There's an anecdote that comes to mind. Many years ago, a fellow IFG member and I had gone to meet a senior researcher from the Small Arms Survey (based out of Geneva). He was in Delhi for a brief time and wished to understand gun ownership in India, so had asked for the meeting. During the course of the meeting it transpired that in his younger days, he had served in the US Army, as a military intelligence officer. So I asked him about his shooting experiences. What he told me really puts the following article in perspective.
He said, (quoting from memory) "I was OK, not a talented shot at all. I mean, I could shoot targets out to 300 yards, but beyond that I was no good."
Now this was said by him in all humility! What struck me was that our troops seldom even train for ranges beyond 100 yards, and here he was telling me that he was a mediocre shot because he was "no good beyond 300 yards"!!
That my friends is the difference between a "shooting nation" and a "disarmed nation".
Source: http://epaperbeta.timesofindia.com/Arti ... 017004043#
Too Many Sniper Rifles, Not Enough Snipers!
Lt Gen H S PANAG
It is empirical military wisdom that more than the gun, it is the man behind the gun that matters. Implying that human re source development matters more in the military than in any other field. A highly motivated, well trained and highly skilled soldier with an inferior weapon will get the better of an adversary with a better weapon, but inferior motivation, training and skills.
The word “sniper“ owes its origin to the British Indian Army of late18th century. A snipe is a migratory water bird which has become rare these days. The snipe was an elusive bird which was difficult to shoot both on the ground and on the wing due to its alertness and a dodgy, ever-changing flight.To shoot a snipe on the ground or on the wing, extraordinary skills of field craft and marksmanship were required. A soldier who was good at snipe shooting was called a “sniper“.
Universally all armies maintain sniper squads in Infantry and Special Forces (SF) units. “Sniping“ is a specialized task. A sniper has to be physically fit, mentally robust and skilled at field craft, particularly stalking, and an exceptional marksman. He has to have the patience to wait or stalk for hours at end to get one shot which has to be a sure shot. Snipers are very effective in conventional and counter insurgency (CI) operations where enemy soldiers, commanders and terrorists, based on intelligence and ob servation, are killed at ranges of 2,000 metres plus. Snipers are also used to shoot terrorists in crowds, in hostage situations and during a fire fight where the sniper is in over watch position.Since the snipers are highly skilled, they make ever shot count. In Vietnam War 50,000 rounds were fired to kill one enemy soldier. The statistics are not known for our army but a rough check done by me in CI operations in J&K found that 5,000 round were used to kill one terrorist. Snipers on the other hand take only 1.3 rounds to achieve a kill. Most armies appreciate the worth of snipers and employ elaborate training methods to develop this resource. Very stringent qualification and validation tests are laid out. Only a few make the grade.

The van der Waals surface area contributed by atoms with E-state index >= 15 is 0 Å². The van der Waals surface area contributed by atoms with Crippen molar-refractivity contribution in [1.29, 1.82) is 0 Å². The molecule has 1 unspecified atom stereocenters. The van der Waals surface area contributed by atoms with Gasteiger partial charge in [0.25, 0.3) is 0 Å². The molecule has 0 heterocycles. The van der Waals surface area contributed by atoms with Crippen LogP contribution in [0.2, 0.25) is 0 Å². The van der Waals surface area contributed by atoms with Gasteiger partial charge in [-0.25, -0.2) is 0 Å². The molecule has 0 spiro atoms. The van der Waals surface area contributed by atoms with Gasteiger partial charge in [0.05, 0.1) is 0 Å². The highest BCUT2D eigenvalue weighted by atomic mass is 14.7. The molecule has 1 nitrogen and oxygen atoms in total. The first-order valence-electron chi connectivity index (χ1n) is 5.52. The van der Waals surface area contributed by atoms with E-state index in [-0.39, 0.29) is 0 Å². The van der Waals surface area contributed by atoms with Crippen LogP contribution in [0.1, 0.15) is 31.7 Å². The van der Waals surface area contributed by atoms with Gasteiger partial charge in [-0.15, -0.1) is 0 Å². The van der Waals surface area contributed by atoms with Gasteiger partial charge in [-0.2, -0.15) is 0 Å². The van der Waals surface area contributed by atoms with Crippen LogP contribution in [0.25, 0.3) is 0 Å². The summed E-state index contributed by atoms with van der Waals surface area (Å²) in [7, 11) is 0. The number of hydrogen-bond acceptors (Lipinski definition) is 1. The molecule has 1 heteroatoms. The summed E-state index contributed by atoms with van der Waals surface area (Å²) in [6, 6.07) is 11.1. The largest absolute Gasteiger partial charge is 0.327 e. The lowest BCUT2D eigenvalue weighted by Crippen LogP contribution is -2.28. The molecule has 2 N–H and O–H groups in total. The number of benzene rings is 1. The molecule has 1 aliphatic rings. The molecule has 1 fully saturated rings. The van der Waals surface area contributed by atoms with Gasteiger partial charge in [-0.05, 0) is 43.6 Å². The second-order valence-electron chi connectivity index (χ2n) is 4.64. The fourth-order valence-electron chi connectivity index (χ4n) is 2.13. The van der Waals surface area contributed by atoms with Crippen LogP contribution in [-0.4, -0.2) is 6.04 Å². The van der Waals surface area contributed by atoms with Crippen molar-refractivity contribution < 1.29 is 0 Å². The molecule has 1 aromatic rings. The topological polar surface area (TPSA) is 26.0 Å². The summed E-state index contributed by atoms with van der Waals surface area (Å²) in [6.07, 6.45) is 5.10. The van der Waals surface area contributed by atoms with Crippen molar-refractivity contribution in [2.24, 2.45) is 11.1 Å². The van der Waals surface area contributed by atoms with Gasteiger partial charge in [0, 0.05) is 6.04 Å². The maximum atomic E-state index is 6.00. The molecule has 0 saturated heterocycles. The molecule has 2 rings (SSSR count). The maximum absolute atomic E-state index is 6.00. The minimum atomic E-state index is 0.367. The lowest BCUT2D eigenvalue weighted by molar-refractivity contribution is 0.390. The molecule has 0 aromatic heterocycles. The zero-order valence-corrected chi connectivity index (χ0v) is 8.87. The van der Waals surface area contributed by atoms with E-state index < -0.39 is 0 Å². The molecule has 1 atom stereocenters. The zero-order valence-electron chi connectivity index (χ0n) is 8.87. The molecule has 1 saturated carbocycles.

In the Indian Army up to late 50s there used to be Sniper Section of 10 men, in each infantry battalion, that operated directly under the Commanding Officer. The weapon authorized was the Lee Enfield .303 No. 4 Mark 1(T) Rifle considered one of the greatest sniper rifles and had earned a name for itself during the Second World War. A very tough sniper course was also run at the Infantry School up to l970. When we switched over to semi-automatic 7.62 mm Rifle in the 60s, no replacement was found for the old sniper rifle. Both the sniper rifle and the sniper section just disappeared from the Army for 30 years.
In the 90s, the Dragunov SVDN Sniper Rifle with range of 1,300 meters was introduced into the Army. India has approximately 360 Infantry battalions, 50 Assam Rifles battalions and 62 Rashtriya Rifles battalions, ie, a total 472 battalions. Each battalion is authorized 10 sniper rifles. Thus, the Indian Army has 4,720 sniper rifles.There is no military trade of “sniper“ but any soldier with limited training mans the sniper rifle. Generally, two snipers are trained in each of the four rifle companies and two are part of the Ghatak Platoon. Sniper rifles are also authorized to SF units.
The sniper course was restarted but remains a poor cousin of the former course. The Indian Army's strength is the regimental ethos and elan. The skill levels are average and assumed to be compensated by motivation and ethos. Adequate attention is not paid to selection, training and sustainment of specialists like the snipers. Indian Infantry does not follow the specialist trade system and a jack of all trades is just not good enough for specialist tasks.
The universal test of a sniper is to score a first shot “head shot“ at 600 meters and first shot “body (chest) shot“ at 1,000 meters and that too after an indefinite wait in a hide. If a sniper cannot pass this test, he cannot be called a sniper and remains a marksman or a sharp shooter. To the best of my knowledge no “sniper“ of the Indian Army can pass this test. If there are a few exceptions they will only prove the rule.
The irony is that we gave the word “sniper“ to the military world, we have 4,700 very effective if not the best, Draugnov Sniper Rifles, but we do not have enough snipers. More so, when the snipers are most effective in CI operations and Line of Control Warfare.
(The writer is former Army commander, Northern and Central Command)